The constant fetishisation of “youth” leads to a peculiarly essentialist approach to age in radical/left circles, and it leads to some strange ideas about how people should function in relation to their respective ages.  It’s popular to talk about the “wisdom of our elders” in these same spaces, as much as it is to hold up “youth” as those who will propel us into the future.  


But why assume that age gives either wisdom to the old or energy to the young?  Why categorise people according to their stage in life?  Why not, instead, think about what they bring in terms of experience and energy?  The very great danger in fetishising youth to the extent we do is that we don’t allow ourselves to see their faults, and then we desperately keep explaining away their problems while they become comfortable in constantly creating havoc in organising and people’s lives.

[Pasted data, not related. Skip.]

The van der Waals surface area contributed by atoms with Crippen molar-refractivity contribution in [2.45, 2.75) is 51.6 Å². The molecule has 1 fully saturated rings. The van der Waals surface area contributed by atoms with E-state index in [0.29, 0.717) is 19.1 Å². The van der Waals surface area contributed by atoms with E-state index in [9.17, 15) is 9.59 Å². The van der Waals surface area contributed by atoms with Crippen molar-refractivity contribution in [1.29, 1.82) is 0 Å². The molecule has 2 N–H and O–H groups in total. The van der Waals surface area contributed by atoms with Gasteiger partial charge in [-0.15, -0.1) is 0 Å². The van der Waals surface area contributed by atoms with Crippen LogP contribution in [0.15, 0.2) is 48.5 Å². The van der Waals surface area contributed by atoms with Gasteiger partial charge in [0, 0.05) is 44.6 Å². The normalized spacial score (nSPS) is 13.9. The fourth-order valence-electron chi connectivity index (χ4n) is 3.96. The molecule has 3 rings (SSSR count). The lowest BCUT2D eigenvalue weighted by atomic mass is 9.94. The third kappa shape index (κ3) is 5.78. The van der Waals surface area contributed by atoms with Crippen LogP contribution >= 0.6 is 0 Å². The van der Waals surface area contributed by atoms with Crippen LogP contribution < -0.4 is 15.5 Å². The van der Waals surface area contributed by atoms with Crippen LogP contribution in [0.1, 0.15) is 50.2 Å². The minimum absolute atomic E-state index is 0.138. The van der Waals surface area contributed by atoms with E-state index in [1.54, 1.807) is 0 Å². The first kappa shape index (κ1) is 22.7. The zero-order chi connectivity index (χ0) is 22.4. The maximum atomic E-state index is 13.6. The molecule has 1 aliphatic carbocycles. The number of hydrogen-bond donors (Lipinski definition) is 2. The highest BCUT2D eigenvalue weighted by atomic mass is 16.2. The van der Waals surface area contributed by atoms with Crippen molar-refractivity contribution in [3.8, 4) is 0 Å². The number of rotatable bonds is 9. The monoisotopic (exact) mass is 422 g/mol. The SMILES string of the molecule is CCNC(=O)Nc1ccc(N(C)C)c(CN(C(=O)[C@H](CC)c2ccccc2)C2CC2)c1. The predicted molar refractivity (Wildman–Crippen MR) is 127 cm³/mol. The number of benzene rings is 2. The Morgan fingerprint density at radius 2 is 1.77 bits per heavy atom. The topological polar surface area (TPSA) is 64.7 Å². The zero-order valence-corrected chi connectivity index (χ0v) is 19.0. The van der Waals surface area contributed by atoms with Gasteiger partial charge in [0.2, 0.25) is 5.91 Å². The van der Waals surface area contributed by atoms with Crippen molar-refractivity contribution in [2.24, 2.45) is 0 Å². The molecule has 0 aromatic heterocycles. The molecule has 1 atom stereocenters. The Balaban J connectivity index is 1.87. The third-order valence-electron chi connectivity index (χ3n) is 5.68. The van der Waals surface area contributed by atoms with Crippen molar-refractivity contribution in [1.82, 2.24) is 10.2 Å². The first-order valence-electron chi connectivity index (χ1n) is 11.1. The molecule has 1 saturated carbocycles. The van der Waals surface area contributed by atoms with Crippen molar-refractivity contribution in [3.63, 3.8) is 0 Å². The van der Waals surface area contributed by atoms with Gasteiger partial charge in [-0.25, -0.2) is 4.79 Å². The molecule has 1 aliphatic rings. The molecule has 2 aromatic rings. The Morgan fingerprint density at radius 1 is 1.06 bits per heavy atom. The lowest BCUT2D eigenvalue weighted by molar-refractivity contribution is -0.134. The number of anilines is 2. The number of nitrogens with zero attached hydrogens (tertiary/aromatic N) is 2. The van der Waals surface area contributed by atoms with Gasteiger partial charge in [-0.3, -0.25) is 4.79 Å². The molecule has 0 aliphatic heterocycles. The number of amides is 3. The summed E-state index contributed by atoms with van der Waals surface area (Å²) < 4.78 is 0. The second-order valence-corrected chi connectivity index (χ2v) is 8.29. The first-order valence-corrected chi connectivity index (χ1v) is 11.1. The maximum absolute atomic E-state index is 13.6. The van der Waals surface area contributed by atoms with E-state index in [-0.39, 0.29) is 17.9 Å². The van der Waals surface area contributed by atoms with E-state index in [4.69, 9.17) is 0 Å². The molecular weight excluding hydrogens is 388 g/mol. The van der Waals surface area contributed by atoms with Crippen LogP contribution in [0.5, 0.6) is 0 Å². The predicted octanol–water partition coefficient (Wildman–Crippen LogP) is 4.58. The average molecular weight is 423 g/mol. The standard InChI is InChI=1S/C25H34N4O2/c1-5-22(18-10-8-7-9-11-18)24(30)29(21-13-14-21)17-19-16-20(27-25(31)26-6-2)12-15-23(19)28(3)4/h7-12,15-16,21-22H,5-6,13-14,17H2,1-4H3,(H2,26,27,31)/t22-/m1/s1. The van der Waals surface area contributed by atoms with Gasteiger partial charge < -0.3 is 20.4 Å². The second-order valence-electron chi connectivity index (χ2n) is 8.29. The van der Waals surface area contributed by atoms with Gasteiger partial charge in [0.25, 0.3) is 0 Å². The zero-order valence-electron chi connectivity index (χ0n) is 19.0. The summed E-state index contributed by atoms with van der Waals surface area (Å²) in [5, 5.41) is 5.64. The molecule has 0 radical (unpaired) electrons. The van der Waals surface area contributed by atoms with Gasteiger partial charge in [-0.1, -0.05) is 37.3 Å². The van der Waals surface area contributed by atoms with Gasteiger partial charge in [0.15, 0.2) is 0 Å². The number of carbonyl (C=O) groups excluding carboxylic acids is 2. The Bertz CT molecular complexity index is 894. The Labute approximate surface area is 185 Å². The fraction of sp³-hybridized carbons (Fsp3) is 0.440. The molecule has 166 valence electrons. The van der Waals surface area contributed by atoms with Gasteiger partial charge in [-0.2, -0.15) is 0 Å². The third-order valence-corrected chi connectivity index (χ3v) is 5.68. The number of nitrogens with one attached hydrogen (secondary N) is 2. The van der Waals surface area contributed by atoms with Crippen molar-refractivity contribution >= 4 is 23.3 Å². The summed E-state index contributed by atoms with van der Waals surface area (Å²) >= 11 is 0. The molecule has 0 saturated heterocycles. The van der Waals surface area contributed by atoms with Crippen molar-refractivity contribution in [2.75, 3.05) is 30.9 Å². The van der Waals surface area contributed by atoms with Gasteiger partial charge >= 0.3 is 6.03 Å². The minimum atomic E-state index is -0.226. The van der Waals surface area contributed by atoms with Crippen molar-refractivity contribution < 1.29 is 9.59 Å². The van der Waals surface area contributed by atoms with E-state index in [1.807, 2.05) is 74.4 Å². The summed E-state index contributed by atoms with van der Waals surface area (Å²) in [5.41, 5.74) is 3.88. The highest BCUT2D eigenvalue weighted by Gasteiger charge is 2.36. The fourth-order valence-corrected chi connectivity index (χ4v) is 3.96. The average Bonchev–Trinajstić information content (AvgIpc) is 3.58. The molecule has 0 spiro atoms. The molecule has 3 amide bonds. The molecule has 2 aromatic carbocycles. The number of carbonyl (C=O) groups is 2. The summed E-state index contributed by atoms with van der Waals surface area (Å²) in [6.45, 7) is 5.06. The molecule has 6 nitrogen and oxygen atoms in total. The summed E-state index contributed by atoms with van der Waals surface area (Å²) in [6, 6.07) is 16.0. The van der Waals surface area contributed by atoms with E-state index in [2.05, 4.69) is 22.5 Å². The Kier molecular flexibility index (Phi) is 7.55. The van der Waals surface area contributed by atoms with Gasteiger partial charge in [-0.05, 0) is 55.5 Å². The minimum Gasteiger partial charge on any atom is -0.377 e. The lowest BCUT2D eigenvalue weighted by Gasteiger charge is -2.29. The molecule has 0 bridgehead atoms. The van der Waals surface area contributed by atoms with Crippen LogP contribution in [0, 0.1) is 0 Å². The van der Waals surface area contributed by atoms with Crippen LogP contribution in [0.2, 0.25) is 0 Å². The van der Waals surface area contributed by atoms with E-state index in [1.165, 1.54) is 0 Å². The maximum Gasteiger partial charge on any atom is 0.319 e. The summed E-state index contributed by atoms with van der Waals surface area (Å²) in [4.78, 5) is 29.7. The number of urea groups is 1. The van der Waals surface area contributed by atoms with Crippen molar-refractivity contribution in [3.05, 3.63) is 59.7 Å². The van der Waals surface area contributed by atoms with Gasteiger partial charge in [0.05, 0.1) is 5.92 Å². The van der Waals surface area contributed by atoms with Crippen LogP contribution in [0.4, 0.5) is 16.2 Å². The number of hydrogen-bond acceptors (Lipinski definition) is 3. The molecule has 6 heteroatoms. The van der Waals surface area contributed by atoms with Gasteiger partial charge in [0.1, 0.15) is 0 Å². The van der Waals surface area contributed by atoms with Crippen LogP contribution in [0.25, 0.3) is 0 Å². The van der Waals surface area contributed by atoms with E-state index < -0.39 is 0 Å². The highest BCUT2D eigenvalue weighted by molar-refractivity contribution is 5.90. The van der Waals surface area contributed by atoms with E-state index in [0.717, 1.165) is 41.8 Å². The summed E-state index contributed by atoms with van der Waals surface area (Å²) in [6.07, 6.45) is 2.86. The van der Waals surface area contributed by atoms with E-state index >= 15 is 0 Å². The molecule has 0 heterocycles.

I’ve seen young organisers fleece tiny organisations of their money with all the cunning and cold-heartedness of a Bernie Madoff.  I’ve watched others, coddled by their activist communities as the next big “voices of youth,” manipulate their way into profitable and professional activist jobs, pushing other far more talented and committed activists out, like young cuckoos pushing out their host’s eggs.  It becomes complicated when the organisers are youth of colour, emboldened by a culture of silence in both POC and white circles where no one will challenge them because of a fear of seeming racist, or because too many people think that criticising “youth of colour” will somehow be to the detriment of an entire movement. It is sadly true that a young person of colour who commits harm is likely to be held to far more dangerous consequences if delivered to, say, the system of “law and order” but we have got to find a better way of holding “youth” accountable than simply pretending they do no harm or that they are not entirely responsible for what they do.